Posted on Wednesday, 11th April 2018
Hi, I’m Laura and sometimes I have Imposter Syndrome. I think this is something that most people have felt at some point in their work life. That terrifying thought that we are a fraud, we don’t deserve to be in this position, and any minute someone is going to find this out and expose us. It seems to be a feeling that doesn’t discriminate- most of us feel it at some point. I have seen a lot of pieces about it affecting women much more than men. This is perhaps a topic for another day. I personally have spoken to both men and women who have experienced it, both in my personal life and in the counselling room. I am writing this with everyone who is affected in mind.
There is so much to say on the topic of Imposter Syndrome, and probably so many people who can say it better than I (Imposter Syndrome alert!). But today I am going to share some points which may be helpful to consider if this is affecting you at the moment.
You are not alone
As I have said, so many people feel this. I have read countless interviews with amazing, successful and powerful people who all admit they often feel they are a ‘fraud’, as well as having long chats with my amazing accomplished friends with wonderful jobs about how inadequate they feel. While the fact that so many of us feel like this is sad, the other takeaway can be that you are in good company. Everyone feels like this! This doesn’t diminish your feeling, but rather normalises it.
Next time you find yourself having these thoughts, test out how real they are. What exactly are you worried about? Do you have any evidence for this? When was the last time you successfully completed a task at work? When was the last time you did something absolutely disastrous at work? It is very easy to use sweeping statements when criticising ourselves. But if you were asked to support what you were saying with hard evidence, would you be able to?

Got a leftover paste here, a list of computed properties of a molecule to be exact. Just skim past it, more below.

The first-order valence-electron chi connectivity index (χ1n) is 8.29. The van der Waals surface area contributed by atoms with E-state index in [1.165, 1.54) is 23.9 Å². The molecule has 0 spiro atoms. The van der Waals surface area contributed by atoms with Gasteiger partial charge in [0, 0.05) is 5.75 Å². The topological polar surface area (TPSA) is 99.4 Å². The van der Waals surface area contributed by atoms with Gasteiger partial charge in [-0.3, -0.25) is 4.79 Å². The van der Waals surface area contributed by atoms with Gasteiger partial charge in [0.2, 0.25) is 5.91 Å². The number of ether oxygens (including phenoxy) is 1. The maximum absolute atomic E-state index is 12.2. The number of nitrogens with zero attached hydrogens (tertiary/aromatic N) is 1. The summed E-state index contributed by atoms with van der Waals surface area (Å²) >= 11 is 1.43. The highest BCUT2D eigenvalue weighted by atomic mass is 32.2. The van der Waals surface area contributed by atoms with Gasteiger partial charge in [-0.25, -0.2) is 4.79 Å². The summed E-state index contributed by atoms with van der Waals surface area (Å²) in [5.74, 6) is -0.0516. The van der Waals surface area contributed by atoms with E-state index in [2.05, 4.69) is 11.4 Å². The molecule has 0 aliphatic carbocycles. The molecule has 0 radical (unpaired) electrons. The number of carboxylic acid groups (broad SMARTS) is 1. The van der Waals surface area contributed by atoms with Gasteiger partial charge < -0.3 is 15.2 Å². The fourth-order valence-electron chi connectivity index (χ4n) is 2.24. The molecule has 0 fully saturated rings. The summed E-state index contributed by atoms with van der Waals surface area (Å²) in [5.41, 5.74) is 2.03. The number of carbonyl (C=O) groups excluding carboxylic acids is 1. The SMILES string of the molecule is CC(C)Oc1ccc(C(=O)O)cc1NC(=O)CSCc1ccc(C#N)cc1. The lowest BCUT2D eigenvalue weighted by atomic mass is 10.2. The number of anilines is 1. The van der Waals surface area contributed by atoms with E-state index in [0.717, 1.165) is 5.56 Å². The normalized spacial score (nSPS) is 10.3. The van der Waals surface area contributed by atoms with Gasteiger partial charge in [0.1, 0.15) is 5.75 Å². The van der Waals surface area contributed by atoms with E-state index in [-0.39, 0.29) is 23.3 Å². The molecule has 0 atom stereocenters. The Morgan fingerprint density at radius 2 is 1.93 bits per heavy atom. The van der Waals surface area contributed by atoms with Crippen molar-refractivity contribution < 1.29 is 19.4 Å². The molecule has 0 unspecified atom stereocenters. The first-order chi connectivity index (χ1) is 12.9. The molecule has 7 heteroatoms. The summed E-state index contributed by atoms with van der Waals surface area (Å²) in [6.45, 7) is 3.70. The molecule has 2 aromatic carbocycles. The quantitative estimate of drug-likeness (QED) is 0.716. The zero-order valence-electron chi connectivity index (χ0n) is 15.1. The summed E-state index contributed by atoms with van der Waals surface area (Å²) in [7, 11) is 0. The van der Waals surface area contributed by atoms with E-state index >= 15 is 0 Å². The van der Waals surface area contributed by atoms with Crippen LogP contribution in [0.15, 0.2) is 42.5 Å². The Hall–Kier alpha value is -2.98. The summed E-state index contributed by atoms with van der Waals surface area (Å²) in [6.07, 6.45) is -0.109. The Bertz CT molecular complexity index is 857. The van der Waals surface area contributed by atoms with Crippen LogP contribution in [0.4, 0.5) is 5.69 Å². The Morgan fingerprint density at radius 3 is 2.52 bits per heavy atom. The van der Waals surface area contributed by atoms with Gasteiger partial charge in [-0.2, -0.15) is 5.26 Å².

Talk to yourself like a friend
If your friend was feeling insecure about their abilities, what would you say to them? I am pretty sure you would not say to them the same things you say to yourself when you are having a bad day. So use this. Talk to yourself how you would a friend. This is not disingenuous. We still know our friends’ flaws. But we also know their strengths and all the reasons that have to believe in themselves.
Complacency is Dangerous
Let’s think for a moment what the opposite of Imposter Syndrome would be. Feeling like you know everything there is to know about the job and that no one can do it as well as you? This is equally unhealthy I think. In certain jobs, complacency can be downright dangerous. It is good to be kept on your toes a bit. It is always useful to feel a little out of your comfort zone as it means you are growing and evolving. It also can mean that your attention to detail and the effort you put in is increased. We can sometimes attribute a lot of negativity to any uncomfortable feeling, but a healthy dose of these feelings can make us more conscientious and productive.
Write a ‘done’ list
I am notorious for writing ‘to do’ lists. If it’s not on the list, it won’t get done. These can become unhelpful. It is another pressure and reminder of all the things you are yet to do. So, at the end of the day, try writing a ‘done’ list. Physically write a list of all the things you did that day. This provides us with the positive reinforcement we often forget to give to ourselves. We can look at this list and be reminded of all the things we accomplished that day.
Record Positive Feedback
Have you ever noticed how good you are at remembering all the criticism or negative things that people have said to you? What about the good stuff? We are much more likely to remember the criticism and use it to back up our negative thoughts about ourselves, and disregard the positive feedback, assuming it is not really true. This has to stop!
Every time someone gives you positive feedback about something, write it down. This may seem strange, but it will do two things; 1. Writing it down will help you absorb and remember it, 2. You will have a ready made list of true, positive things people have said about you to refer to next time you are having a crisis of confidence.
Every day try telling someone about something you did connected to work that you were pleased with. We live in a bit of a culture of complaining or being self deprecating. Saying out loud some positive things about your day can shift the focus and help us absorb it even more. This may feel uncomfortable at times as it may feel like bragging. But think about when a loved one tells you something positive they have achieved- I’m sure you just feel really happy for them right?
If you think you would benefit from some counselling sessions to discuss this topic further, or any other issues, then why not get in touch?